Dynamic network models have been playing an essential role in transportation planning and management. They describe the merging, diverging, evolving of traffic flows and formation, cumulation and dissipation of congestions at multiple resolutions. Spatial-temporal relationship of network conditions can be explored. The dynamic network models are widely recognized as the evaluation and assessment tools for traffic regulations and policies, which can only be validated under virtual environments. Different policies and regulation proposals can be assessed and compared using dynamic network models.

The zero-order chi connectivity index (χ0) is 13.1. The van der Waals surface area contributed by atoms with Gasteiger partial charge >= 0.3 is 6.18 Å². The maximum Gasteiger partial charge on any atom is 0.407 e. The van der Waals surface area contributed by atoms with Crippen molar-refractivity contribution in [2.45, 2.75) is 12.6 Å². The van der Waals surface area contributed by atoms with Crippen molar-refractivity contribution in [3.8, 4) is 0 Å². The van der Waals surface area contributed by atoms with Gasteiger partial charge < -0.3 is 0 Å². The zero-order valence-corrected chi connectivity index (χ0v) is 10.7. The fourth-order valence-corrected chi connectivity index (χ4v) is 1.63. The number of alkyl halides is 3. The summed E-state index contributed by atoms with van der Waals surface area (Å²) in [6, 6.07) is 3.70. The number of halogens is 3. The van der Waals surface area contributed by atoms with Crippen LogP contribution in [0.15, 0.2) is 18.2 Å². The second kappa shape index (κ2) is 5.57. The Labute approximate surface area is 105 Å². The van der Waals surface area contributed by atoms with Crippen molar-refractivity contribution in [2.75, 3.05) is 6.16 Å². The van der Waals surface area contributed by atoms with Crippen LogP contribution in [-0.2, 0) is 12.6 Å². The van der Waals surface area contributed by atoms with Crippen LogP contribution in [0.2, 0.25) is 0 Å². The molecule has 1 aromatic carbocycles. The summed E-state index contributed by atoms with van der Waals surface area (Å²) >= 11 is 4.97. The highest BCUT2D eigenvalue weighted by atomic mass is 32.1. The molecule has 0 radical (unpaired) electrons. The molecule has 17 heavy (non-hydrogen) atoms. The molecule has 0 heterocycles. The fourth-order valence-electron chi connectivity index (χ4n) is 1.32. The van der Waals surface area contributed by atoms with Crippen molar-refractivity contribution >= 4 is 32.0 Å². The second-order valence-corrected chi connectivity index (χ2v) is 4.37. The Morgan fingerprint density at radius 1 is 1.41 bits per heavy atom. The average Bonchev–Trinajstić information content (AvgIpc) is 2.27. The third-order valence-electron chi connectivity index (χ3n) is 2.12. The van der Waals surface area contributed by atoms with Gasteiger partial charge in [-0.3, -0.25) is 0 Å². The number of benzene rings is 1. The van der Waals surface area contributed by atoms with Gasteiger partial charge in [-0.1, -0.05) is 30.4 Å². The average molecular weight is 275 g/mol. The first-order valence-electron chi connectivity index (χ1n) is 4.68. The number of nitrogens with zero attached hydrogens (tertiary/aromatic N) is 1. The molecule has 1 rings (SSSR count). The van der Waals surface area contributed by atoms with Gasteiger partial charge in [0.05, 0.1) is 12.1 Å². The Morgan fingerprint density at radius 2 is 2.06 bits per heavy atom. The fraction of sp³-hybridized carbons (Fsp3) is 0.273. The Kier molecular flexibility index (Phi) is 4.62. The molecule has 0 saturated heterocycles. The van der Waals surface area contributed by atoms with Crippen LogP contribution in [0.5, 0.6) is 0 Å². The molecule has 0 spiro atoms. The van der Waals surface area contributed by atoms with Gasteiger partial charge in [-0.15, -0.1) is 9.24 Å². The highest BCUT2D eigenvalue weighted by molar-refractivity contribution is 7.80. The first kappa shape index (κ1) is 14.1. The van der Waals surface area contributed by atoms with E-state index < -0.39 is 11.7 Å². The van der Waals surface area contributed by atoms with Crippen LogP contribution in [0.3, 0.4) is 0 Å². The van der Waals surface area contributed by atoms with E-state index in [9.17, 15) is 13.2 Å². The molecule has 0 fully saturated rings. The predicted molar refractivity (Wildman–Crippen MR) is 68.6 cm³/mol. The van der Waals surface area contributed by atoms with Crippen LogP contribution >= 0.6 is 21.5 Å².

Dynamic network model is usually a system of systems. One dynamic network model is usually a combination of various models, such as node model, link model and estimation models. These small components have been studied throughly, new models are proposed to better describe the actual traffic conditions and various modifications and adaption on the original models are made to better fit with special needs and data resources. Link model and node model are the most important components for dynamic network models. flow evolution on links is first described by Point Queue (PQ) model, then Spatial Queue (SQ) model, now Cell Transmission Models (CTM). Recently, Link Transmission Model (LTM) and Link Queue (LQ) model are also used to characterize vehicle flows on links. Node model characterize the merging and diverging behavior of traffic flows on road junctions. Merging and diverging behaviors are modeled separately, but they can appear simultaneously on general networks, especially on grid network. Hence general junction models are proposed and used in most of the practical dynamic network models. In addition to the link/node models, specially tailored models such as routing, estimation or prediction models are combined to make the dynamic network models functional.